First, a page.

IMG_20170618_134503710 (2)-40With that said (and if anyone is still reading this monologue), I’m still ambivalent toward the presence of national flags in the sanctuary. Obviously, in the sanctuaries of military chapels, the American flag is prominent, but no more prominent than the Christian Chaplain flag (or whichever faith group is using the chapel at the time). It’s only natural to see both flags when at worship in the military. But in all my years, I’ve never heard, seen or sensed anything more than a healthy respect for the national flag. I’ve never suspected anyone was raising it above the Christian flag or putting it before God. I’ve never gotten the impression that it was the nation the people were worshiping instead of the God of the nations. I’ve never had any need to question the motives of worshipers who are grateful to their nation and its service members for the freedom to worship while praising God, the true giver of freedom, for the freedoms they have as Americans.

I believe that military members, more than most other people, have seen the filthy underside of the world and the oppression that many around the world are under, so they appreciate all the more the freedoms that we enjoy as Americans causing them to give a greater degree of respect to the symbol of our nation: the flag. But I emphasize, a high degree of respect, even devotion, but not rising to the level of worship or idolatry.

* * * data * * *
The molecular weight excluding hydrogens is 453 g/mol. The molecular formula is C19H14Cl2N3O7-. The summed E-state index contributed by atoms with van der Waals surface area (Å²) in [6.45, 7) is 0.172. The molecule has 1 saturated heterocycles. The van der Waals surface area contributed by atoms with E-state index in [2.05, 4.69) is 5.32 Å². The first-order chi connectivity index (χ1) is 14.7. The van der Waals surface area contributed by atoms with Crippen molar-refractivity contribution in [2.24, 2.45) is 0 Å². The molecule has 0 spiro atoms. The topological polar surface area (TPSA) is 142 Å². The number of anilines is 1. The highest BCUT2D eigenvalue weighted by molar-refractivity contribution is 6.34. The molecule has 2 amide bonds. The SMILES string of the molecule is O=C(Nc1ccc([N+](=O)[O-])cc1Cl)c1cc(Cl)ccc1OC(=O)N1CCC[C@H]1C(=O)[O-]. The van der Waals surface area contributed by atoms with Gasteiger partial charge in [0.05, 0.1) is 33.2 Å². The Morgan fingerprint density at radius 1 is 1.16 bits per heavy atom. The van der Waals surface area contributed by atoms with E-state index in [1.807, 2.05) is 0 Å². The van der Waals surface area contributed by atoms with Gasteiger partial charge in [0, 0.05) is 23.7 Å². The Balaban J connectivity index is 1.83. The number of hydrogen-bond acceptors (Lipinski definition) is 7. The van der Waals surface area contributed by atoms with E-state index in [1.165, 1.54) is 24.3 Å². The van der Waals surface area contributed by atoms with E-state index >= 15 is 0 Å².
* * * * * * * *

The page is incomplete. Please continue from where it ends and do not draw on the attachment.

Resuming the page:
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Go Ahead and Kneel

As I have read posts from both “sides” of the current cultural conflict, it has become clear to me that there are a variety of views on this whole kneeling protest thing.

kaepernick-kneels-during-national-anthem-750Some view kneeling during the National Anthem as showing disrespect to our flag, country, military, etc. While others view it, not as an act of disrespect to those things, but rather calling attention to a cause in a respectful way. It’s obvious that there are different opinions on the role and significance of kneeling and standing.

When I think of kneeling (outside of the current context of athletes and the National Anthem) the main idea that comes to my mind is submission. A subject kneels before her King. A servant kneels before his master. A defeated foe kneels before the victor.

As I think of significant times that I have knelt, I recall kneeling at an altar, submitting to God as Lord. I remember going down on one knee as I presented the flag from a coffin to a grieving loved one. I can think back to times when on field exercises, when a military superior would tell us to “take a knee” so he could impart to us his wisdom.

On the flip side of kneeling, the act of purposely standing has meaning as well. In the military, we stand when a superior officer enters a room. Proper manners dictate that we stand when someone greets us and offers his/her hand to shake. It used to be that when a woman joined you at the table, the men would stand. When we want to honor a speaker or performer beyond simple applause, we stand to our feet. Often we stand to show admiration for a special guest or recipient of an award.